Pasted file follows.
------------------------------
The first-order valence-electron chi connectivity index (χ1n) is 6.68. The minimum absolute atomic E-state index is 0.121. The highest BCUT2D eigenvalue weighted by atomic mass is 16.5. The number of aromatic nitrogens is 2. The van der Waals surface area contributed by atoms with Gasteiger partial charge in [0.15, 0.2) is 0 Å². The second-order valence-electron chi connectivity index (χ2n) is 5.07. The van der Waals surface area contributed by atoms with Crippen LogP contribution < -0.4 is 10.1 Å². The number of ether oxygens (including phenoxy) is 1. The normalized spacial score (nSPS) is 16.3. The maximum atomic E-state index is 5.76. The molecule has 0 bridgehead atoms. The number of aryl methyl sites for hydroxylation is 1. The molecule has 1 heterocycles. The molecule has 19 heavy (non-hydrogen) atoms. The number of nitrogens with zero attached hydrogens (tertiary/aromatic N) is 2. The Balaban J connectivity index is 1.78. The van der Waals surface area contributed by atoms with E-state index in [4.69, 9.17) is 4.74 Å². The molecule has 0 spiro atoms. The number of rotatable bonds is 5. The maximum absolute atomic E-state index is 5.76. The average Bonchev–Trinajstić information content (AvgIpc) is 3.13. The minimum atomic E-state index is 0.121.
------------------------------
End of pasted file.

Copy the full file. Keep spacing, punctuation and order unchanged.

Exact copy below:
The first-order valence-electron chi connectivity index (χ1n) is 6.68. The minimum absolute atomic E-state index is 0.121. The highest BCUT2D eigenvalue weighted by atomic mass is 16.5. The number of aromatic nitrogens is 2. The van der Waals surface area contributed by atoms with Gasteiger partial charge in [0.15, 0.2) is 0 Å². The second-order valence-electron chi connectivity index (χ2n) is 5.07. The van der Waals surface area contributed by atoms with Crippen LogP contribution < -0.4 is 10.1 Å². The number of ether oxygens (including phenoxy) is 1. The normalized spacial score (nSPS) is 16.3. The maximum atomic E-state index is 5.76. The molecule has 0 bridgehead atoms. The number of aryl methyl sites for hydroxylation is 1. The molecule has 1 heterocycles. The molecule has 19 heavy (non-hydrogen) atoms. The number of nitrogens with zero attached hydrogens (tertiary/aromatic N) is 2. The Balaban J connectivity index is 1.78. The van der Waals surface area contributed by atoms with E-state index in [4.69, 9.17) is 4.74 Å². The molecule has 0 spiro atoms. The number of rotatable bonds is 5. The maximum absolute atomic E-state index is 5.76. The average Bonchev–Trinajstić information content (AvgIpc) is 3.13. The minimum atomic E-state index is 0.121.